Knowing or Doing?

Posted by Kristin Baird

Whenever we do patient experience skills training with physicians, inevitably one of them will say, “I learned this in medical school. Tell me something I don’t know.” Here’s the thing; knowing is not doing, and hearing is not learning. You must engage.

The last provider to say this during a training had scores in the tenth percentile for patient satisfaction. He was in search of the silver bullet and actually said, “Just tell me the one thing – the one thing that I should do to get my scores up.”

The Patient Experience

It’s often difficult for anyone working in healthcare to recognize that patient experience solutions are very often simple, they’re just not always easy. Take engagement behaviors for example. To engage with a patient, it is important to use their name, make eye contact at eye level. Smile and recap something they know about the patient or find something on which to relate. Simple, but not always easy when you are going from room to room, person to person, and sometimes crisis to crisis.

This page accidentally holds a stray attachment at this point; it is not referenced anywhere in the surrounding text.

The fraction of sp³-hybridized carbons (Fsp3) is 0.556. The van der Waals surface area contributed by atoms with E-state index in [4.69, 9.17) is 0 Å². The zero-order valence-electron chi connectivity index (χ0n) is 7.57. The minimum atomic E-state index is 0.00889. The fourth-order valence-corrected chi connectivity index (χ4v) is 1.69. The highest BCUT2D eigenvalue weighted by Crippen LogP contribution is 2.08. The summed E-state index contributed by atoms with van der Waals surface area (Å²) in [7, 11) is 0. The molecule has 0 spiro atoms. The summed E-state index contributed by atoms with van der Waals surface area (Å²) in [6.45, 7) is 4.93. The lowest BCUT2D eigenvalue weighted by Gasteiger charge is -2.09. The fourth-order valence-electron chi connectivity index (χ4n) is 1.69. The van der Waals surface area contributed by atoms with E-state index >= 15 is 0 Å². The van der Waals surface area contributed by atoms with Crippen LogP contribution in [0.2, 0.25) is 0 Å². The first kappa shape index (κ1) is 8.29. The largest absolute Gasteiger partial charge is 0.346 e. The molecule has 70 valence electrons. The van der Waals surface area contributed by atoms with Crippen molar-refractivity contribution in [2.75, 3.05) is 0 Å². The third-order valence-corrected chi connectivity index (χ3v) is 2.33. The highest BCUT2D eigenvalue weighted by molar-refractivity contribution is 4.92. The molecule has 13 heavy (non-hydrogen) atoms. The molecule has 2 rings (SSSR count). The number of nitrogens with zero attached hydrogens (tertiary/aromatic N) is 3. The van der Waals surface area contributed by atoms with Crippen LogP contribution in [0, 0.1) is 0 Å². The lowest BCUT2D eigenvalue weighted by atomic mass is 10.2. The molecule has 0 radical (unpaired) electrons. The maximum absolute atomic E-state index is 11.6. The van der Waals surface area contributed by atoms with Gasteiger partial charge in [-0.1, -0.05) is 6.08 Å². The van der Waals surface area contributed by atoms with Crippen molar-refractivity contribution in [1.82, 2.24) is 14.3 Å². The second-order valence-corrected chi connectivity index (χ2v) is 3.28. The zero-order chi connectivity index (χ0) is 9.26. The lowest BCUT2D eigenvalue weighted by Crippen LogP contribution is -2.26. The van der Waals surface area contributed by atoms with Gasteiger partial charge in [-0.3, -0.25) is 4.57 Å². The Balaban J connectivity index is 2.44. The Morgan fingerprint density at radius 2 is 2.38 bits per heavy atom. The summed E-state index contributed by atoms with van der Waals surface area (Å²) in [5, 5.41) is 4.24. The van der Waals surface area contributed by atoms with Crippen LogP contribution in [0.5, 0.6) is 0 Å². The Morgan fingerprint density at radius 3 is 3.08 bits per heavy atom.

There are dozens of things happening every moment that compete for your time and attention. Creating a consistently positive patient experience requires persistence and consistence. It takes mindfulness and the ability to stay present and in the moment.

Chances are good that you know what to do. The challenge is in doing it and doing it consistently.

  1. The Present is the Prize
  2. Power moves improve the patient experience
  3. Engaged Nurses – The Secret to a Great Patient Experience
  4. Knowing Vs. Doing
  5. Training Alone Won’t Guarantee a Great Patient Experience
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